Sometimes the forces of nature — earthquakes, hurricanes, or even something as common as heavy rains — produce slope failures that cannot be predicted, much less prevented. But many slopes produce warning signs that the earth is about to move, with costly consequences.
Conducting a slope-stability analysis in response to these warnings can forestall litigation, keep traffic flowing on busy highways, and perhaps even save lives. Statistics from the U.S. government say landslides cost an average of $3.5 billion a year and cause 25-50 fatalities. Detecting clues to an impending landslide can be the first step toward preventing these kinds of tragedies.
5 common symptoms of slope instability
Many slopes are just one powerful rainstorm away from collapsing, which makes these common slope failure symptoms too important to ignore:
- Visible cracks. If a roadway or bridge surface has cracks large enough to be seen with the naked eye, there’s a strong possibility that the underlying structure has shifted.
- Leaning or curved trees, guardrails, and other structures. Trees normally grow vertically toward the sun, and light poles and guardrails normally appear level. If they are starting to lean, you could have a slope issue.
- Toe erosion. If you see signs of erosion at the natural bottom of a slope — fallen dirt, debris, rocks, and such — the slope could already be starting to give way.
- Hummocky slope surface. Hummocks are small mounds, so a hummocky surface of a slope means it has humps or bumps that aren’t natural features and may be telling you the underlying ground is moving.
- Moisture changes. Water is the chief culprit in most landslides, loosening soil structures and causing the combination of gravity and shear forces to trigger a slide. If water starts showing up in new places, or if places that used to be wet or hold standing water are suddenly dry, there’s a strong possibility that the local geology has shifted.
Many more symptoms will show up in a comprehensive slope stability analysis conducted by experienced geotechnical engineers who have studied these risks in depth.
What happens in a slope stability analysis
CTL has four decades of experience conducting slope-stability analyses from coast to coast. Here’s how we assess a slope:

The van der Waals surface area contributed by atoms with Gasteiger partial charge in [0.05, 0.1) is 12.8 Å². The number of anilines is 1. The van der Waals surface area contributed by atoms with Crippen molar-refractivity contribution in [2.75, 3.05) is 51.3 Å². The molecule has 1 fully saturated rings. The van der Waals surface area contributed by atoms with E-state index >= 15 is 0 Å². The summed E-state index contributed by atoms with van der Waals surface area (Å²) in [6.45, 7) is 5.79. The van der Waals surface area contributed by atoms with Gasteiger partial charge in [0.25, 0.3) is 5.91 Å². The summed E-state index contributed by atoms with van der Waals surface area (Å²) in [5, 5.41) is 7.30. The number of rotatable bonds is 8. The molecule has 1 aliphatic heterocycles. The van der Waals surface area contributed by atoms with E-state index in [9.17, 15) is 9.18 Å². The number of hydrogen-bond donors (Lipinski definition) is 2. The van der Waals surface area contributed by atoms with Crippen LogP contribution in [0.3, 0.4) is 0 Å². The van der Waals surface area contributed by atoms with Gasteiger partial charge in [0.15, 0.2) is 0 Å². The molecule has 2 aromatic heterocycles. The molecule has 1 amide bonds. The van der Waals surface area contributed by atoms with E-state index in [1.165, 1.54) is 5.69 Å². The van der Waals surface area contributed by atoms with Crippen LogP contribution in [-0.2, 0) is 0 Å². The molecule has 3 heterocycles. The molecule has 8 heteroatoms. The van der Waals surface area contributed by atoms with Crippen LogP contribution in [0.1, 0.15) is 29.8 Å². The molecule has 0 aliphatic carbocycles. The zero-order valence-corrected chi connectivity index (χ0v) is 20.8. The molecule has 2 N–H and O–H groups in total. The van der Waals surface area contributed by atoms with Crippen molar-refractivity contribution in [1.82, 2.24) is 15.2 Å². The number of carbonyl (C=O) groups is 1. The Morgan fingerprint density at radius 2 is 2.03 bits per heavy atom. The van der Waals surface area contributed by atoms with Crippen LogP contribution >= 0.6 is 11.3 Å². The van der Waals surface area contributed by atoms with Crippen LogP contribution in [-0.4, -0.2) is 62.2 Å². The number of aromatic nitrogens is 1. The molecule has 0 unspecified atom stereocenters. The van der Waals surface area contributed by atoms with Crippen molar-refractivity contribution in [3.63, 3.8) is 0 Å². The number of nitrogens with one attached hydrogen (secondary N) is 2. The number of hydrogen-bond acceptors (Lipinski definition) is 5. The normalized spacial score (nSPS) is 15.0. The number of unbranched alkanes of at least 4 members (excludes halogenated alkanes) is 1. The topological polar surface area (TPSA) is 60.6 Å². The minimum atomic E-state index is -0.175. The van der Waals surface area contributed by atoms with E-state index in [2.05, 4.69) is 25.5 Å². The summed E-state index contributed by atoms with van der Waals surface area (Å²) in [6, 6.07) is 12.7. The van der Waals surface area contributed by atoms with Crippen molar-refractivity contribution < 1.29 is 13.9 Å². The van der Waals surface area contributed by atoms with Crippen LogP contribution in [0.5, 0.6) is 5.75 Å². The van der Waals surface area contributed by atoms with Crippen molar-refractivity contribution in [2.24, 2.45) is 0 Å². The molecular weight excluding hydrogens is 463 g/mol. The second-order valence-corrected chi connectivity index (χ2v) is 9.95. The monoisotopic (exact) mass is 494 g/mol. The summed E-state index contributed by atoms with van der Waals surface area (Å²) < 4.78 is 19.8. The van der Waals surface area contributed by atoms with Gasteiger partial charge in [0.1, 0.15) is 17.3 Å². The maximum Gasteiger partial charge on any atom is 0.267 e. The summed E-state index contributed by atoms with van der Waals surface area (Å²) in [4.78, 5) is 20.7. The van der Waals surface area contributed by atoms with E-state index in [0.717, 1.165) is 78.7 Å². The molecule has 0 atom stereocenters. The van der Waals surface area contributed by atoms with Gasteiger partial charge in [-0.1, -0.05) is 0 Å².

- Visual evaluation. Our experts walk the site, examining the obvious evidence and scanning for more subtle clues that others miss. This helps determine the scope of the investigation so the client will know what to expect.
- Research. A study of the geology and history of the site includes a literature search to find out what previous assessments have found.
- Slope investigation. Soil testing characterizes the subsurface conditions and generates data that can be used to model the slope and determine the most probable reasons for failure.
- Repair recommendation. CTL engineers recommend a repair if it’s necessary (and possible). The repair will be designed in consultation with the client.
CTL engineers also can provide expert testimony on the analysis if litigation results from a slide.
Experience makes all the difference
CTL conducts about 50 slope stability analyses every year in sites throughout the continental U.S. We’re familiar with the peculiarities of soils in different regions of the country, and we’ve worked with municipalities and highway agencies dealing with a diverse range of slope challenges.
This unique combination of experience and skills have made us a top choice for slope-stability analysis in all phases of construction projects: Scouting sites before work starts, studying damaged sites, recommending optimum repairs, and testifying in court if the need arises.